Why Highly Educated People May Struggle When Writing for Business

Corporations have a hard time finding people who can think and write at the same time,” said an English professor turned publishing consultant. “Better to get a smart writer to write a piece and have an expert verify the accuracy, than have the expert write it and try to edit afterwards. An expert’s badly written… Read more »

Three Surprising Reasons You Should Write It Yourself

When I was a new writer-for-hire, I was always eager to serve when the phone rang or I received an email from a prospective client. It might surprise you to hear that now, as a developmental editor and writing coach, I often recommend people do not hire a writer at all. I’ve noticed that three… Read more »

Writing on a Team: Lessons from the Founding Fathers

When I started out as a freelance business writer, I didn’t give much thought to anyone’s writing process but my own. Clients would send me assignments to complete independently. I’d cocoon and type. As my practice grew, I got opportunities to take on bigger projects, as a professional writer and editor embedded in work teams…. Read more »

How to Get Useful Peer Reviews of Your Writing

You’ve taken the time to turn those notes and reflections into writing that might promote a worthwhile idea at work, help your clients, or fit at an upcoming conference. But you’re nervous about sharing it. Maybe you’ve spent so much time in your head that you don’t know if the piece will make sense to… Read more »

What My Cosmetic Dentist Taught Me About Freelance Marketing

A few years ago, I fell on my face and cracked a tooth. A front tooth. I was living temporarily in a city far away from my beloved dentist of 20 years. Of the friends I asked for referrals, none had recommendations for a cosmetic specialist — and a few had warnings. The two dental… Read more »

Don’t Write How You Speak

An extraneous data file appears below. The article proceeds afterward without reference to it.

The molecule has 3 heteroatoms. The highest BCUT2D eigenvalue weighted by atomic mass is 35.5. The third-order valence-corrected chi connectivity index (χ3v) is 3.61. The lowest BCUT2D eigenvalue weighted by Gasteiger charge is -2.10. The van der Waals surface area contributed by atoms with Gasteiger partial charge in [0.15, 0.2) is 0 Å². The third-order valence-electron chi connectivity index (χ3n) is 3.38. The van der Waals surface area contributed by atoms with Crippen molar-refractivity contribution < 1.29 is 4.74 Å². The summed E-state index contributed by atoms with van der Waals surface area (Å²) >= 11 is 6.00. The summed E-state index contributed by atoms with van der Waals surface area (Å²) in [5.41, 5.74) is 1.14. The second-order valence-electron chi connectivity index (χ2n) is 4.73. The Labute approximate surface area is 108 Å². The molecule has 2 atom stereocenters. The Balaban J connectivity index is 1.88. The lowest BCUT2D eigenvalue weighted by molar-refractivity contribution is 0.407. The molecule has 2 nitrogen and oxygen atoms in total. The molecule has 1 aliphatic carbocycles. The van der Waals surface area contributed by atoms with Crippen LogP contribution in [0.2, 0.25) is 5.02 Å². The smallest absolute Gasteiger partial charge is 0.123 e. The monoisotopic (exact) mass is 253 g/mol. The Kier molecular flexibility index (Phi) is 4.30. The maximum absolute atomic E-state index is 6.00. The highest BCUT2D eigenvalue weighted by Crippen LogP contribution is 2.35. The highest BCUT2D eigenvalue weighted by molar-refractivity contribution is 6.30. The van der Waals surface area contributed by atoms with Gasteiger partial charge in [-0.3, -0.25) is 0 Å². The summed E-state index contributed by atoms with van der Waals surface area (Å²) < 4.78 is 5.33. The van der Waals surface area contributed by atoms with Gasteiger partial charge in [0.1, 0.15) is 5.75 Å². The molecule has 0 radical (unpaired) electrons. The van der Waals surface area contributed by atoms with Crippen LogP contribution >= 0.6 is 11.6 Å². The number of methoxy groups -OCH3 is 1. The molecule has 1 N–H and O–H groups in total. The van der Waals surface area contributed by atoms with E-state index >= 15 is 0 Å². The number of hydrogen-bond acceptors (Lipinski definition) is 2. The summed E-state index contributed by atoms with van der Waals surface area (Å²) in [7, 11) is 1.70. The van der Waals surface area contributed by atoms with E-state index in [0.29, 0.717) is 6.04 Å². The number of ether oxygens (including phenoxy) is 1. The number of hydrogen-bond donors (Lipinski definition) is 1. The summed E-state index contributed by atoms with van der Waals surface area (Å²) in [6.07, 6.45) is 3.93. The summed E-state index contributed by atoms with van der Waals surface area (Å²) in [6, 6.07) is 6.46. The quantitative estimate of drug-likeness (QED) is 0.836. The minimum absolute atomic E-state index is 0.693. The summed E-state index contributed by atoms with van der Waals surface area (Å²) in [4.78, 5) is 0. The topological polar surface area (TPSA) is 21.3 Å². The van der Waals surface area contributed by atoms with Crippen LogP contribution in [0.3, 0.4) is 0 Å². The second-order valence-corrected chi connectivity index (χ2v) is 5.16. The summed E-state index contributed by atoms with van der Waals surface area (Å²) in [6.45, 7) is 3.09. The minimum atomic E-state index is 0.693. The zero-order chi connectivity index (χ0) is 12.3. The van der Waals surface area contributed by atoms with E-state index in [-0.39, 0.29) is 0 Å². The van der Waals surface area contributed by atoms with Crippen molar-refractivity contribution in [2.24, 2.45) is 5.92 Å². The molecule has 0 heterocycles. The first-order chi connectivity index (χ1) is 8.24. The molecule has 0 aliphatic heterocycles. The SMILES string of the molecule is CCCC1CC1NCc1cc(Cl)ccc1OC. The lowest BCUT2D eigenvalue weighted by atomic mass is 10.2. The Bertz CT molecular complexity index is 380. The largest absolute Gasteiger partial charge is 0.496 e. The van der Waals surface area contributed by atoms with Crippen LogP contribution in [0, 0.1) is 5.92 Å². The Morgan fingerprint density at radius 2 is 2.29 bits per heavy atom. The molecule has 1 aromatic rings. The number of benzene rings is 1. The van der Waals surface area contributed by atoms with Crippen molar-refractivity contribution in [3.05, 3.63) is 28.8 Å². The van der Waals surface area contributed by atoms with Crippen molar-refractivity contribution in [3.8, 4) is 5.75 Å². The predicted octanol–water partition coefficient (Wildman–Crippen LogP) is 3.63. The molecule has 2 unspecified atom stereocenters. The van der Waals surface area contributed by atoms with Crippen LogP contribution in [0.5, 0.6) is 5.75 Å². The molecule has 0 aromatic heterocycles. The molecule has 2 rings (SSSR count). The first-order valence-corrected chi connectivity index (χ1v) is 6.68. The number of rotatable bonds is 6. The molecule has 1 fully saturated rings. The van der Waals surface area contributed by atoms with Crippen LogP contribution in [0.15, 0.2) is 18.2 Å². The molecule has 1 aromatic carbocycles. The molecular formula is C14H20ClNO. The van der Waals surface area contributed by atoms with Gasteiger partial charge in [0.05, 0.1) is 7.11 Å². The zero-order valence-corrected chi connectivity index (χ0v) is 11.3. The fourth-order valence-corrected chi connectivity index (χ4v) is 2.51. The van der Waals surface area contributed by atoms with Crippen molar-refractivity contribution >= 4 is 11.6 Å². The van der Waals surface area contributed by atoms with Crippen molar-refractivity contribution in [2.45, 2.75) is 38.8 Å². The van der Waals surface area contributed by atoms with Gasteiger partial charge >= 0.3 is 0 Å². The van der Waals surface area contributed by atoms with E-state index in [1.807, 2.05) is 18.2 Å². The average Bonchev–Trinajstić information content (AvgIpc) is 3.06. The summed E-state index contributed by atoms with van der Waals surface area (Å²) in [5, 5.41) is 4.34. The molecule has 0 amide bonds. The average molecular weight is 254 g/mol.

“Write how you speak.” The advice is well intentioned. It’s meant to ease the fears that stop smart people from putting their words on paper. (Everybody can talk, right?) It’s meant to correct the tendency some people have of writing in a style they were taught to use for 11th grade English assignments. The advice… Read more »

Keep Up Those Amateur Efforts

You never know when or how something you “don’t really do seriously” will pay off. A few years ago, I was writing for the San Francisco SPCA magazine. There was no money for photography, so I took my trusty digital point-and-shoot camera along on my reporting assignments. My editor published a photo and entered it… Read more »

1,000 Words About Pictures

Do “people” really prefer visual Web content to text? Me, I’m an outlier. I find a long, dense block of text as tempting as a hot fudge sundae with a cherry on top. Still I’m inclined to believe there’s some truth to the common wisdom that a majority of people absorb and retain information better… Read more »

Hourly or Project: That’s Not the Question

A Google search for “hourly vs project writer” yields 475,000 results. Each method has its fans. The debate has been covered exhaustively. Many experienced writers end up at, “It depends on the project,” and cite their typical arrangement and its common exceptions. Everyone agrees: If you charge by the project, you must have a sense of… Read more »

Notes on Fictional Point of View

First First-person central Can disclose opinion, internal workings Objective tone or personality-centered tone First-person minor Observes the actions of the central character Less subjective, objective witness Authenticity, drama, close-ups, immediacy, intimacy Second Addresses “you” – not common, often experimental Third Third-person limited Equal view on all characters, unidentified author who’s not in the action Tells… Read more »